The horn fly has a direct role in the initiation and spread of staphylococcal mastitis among dairy heifers, but this insect vector can be successfully managed.

Effective fly control means healthier dairy cattle, along with optimum milk production. (Photo by Bob Nichols, USDA Natural Resources Conservation Service)
Effective fly control means healthier dairy cattle, along with optimum milk production. (Photo by Bob Nichols, USDA Natural Resources Conservation Service)

In turn, this benefits animal health and well-being—as well as producer profits.

As reported in the Journal of Animal Science, the horn fly is an irritant to livestock, and in response to the incessant painful biting, blood sucking and stress, cattle expend a great deal of energy in defensive behavior.

This results in elevated heart and respiratory rates, reduced grazing time, decreased feeding efficiency and rate of gain, as well as reduced milk production.

Additionally, the horn fly (Haematobia irritans) can serve as a disease vector, such as in the initiation and spread of mastitis in dairy heifers.

As such, it is one of the most economically important pests of cattle worldwide. In the U.S. alone, $700 million to $1 billion in losses are attributed to the horn fly each year, while an additional $60 million is spent annually on parasite control.

Herd surveys have revealed that the prevalence of mastitis in heifers is markedly lower in dairy herds using some form of fly control compared with herds without a pest-control program.

The horn fly has a demonstrated role in the development of teat lesions on heifers that develop into chronic Staphylococcus aureus mastitis, which is then spread among heifers by these same insect vectors.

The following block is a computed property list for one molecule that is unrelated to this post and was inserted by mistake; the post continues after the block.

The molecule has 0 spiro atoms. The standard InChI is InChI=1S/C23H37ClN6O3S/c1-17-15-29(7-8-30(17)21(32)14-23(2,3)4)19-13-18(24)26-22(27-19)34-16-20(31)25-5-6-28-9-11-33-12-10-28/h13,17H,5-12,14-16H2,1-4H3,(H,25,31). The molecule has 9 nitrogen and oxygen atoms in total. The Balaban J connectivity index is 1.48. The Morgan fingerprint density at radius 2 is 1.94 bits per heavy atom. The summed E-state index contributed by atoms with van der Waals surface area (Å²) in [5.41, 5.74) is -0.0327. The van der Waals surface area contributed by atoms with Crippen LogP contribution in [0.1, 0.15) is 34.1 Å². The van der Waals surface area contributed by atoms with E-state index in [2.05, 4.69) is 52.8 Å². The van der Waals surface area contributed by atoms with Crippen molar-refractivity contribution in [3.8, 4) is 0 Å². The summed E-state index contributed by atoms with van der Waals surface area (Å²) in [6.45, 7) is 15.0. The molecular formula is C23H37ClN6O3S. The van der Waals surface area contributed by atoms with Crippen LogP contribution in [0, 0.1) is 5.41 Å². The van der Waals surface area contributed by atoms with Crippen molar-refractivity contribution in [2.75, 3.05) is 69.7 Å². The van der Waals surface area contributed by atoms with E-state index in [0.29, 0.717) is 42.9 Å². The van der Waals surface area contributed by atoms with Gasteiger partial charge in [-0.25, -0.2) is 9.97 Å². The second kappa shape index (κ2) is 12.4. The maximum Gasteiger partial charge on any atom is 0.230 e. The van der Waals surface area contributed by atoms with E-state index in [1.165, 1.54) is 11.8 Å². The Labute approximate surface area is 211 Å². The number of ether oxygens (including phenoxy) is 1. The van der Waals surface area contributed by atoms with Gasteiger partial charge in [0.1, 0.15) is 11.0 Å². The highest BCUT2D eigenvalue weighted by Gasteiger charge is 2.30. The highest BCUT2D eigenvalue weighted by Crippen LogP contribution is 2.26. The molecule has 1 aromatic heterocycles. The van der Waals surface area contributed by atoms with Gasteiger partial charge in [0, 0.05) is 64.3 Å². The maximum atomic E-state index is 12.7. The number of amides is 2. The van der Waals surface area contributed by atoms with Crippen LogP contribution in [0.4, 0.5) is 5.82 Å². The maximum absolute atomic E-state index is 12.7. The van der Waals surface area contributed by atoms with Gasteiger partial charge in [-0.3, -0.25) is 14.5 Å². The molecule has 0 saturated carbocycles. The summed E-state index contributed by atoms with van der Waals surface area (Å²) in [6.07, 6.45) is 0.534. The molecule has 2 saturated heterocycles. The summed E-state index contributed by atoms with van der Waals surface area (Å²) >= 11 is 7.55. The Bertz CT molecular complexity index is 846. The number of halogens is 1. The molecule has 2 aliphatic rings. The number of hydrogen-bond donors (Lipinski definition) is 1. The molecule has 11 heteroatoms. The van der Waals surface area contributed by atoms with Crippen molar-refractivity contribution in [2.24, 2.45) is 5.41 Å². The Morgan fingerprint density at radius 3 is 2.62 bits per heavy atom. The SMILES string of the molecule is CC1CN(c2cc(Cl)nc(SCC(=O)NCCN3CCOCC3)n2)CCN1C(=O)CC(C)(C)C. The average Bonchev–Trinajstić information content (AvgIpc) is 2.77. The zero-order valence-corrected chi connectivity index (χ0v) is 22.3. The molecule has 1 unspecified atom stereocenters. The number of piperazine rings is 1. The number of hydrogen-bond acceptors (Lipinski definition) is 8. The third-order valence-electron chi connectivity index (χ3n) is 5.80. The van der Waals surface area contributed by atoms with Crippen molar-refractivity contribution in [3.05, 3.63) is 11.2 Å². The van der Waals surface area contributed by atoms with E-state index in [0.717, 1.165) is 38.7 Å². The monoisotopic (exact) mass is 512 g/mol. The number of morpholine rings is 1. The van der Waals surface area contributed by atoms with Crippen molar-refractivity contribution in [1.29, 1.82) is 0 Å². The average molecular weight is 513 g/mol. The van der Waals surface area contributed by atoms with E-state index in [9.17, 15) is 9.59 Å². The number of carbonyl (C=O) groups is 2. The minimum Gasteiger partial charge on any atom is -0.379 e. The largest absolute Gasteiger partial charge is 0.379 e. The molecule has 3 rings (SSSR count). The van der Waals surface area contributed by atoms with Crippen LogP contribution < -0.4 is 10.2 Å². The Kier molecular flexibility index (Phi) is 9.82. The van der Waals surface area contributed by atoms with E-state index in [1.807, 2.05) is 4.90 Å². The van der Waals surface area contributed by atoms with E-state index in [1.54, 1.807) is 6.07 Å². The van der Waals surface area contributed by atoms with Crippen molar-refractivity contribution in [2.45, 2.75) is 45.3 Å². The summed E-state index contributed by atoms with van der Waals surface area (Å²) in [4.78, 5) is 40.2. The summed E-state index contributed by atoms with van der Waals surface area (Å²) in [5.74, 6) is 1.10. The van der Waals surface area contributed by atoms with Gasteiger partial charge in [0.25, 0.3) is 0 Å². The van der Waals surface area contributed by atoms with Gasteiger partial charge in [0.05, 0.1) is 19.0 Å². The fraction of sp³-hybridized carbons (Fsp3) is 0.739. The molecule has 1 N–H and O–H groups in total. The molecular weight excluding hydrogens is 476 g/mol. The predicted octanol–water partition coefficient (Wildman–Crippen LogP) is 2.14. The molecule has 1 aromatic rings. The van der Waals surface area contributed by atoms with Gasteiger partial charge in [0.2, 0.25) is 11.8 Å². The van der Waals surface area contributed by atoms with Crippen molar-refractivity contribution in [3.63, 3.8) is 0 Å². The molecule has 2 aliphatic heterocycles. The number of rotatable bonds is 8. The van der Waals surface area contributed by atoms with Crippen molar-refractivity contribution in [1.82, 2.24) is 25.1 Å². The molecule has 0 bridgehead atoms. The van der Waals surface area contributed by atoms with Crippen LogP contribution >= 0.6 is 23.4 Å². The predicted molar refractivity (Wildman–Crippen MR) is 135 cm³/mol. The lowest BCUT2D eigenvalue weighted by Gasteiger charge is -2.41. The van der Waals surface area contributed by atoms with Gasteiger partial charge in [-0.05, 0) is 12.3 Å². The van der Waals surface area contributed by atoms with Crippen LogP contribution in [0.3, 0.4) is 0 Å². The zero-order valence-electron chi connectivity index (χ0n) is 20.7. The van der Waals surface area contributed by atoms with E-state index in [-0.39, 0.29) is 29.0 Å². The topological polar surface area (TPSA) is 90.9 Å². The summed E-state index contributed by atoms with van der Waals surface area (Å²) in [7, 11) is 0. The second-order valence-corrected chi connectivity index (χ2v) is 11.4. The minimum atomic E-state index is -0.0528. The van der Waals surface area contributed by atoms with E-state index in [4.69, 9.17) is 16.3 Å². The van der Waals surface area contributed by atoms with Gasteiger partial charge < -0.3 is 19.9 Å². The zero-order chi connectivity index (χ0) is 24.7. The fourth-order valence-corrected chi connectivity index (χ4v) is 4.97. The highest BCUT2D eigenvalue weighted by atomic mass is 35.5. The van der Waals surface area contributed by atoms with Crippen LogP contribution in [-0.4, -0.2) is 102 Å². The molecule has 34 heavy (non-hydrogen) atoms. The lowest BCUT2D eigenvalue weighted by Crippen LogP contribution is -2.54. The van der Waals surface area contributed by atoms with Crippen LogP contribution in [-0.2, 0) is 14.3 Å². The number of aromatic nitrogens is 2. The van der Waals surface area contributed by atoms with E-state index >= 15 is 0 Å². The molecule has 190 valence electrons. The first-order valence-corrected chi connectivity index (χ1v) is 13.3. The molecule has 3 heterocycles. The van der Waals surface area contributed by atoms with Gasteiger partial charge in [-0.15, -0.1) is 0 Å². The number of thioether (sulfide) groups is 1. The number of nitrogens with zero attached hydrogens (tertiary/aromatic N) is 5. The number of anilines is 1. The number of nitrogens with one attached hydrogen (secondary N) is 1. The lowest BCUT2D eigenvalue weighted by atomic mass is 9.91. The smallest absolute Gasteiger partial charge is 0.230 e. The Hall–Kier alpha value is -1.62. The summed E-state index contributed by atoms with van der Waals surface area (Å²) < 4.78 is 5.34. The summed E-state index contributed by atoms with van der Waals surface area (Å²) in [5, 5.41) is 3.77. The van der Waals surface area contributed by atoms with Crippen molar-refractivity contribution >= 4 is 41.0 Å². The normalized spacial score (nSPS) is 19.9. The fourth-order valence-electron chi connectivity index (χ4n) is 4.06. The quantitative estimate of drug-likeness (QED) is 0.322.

Such infections, if left untreated, negatively affect the development of milk-producing tissues in the udder, resulting in less than optimal yield and quality during the first and subsequent lactations.

The implementation of horn fly-control measures such as aerosols, bait, strips, foggers, dust bags, traps, oilers, ear tags, pour-ons, natural predators and insect-growth regulators is instrumental in reducing the new-infection rate, while existing mastitis cases can be eliminated with antibiotic therapy.

Such management practices will promote animal health and well-being, as well as ensure that heifers calve with low somatic cell counts and the potential for maximum milk yield, thereby enhancing producer profits.

This abstract appeared in volume 94 of the Journal of Animal Science and is being reprinted with permission. For more information: doi:10.2527/jam2016-0059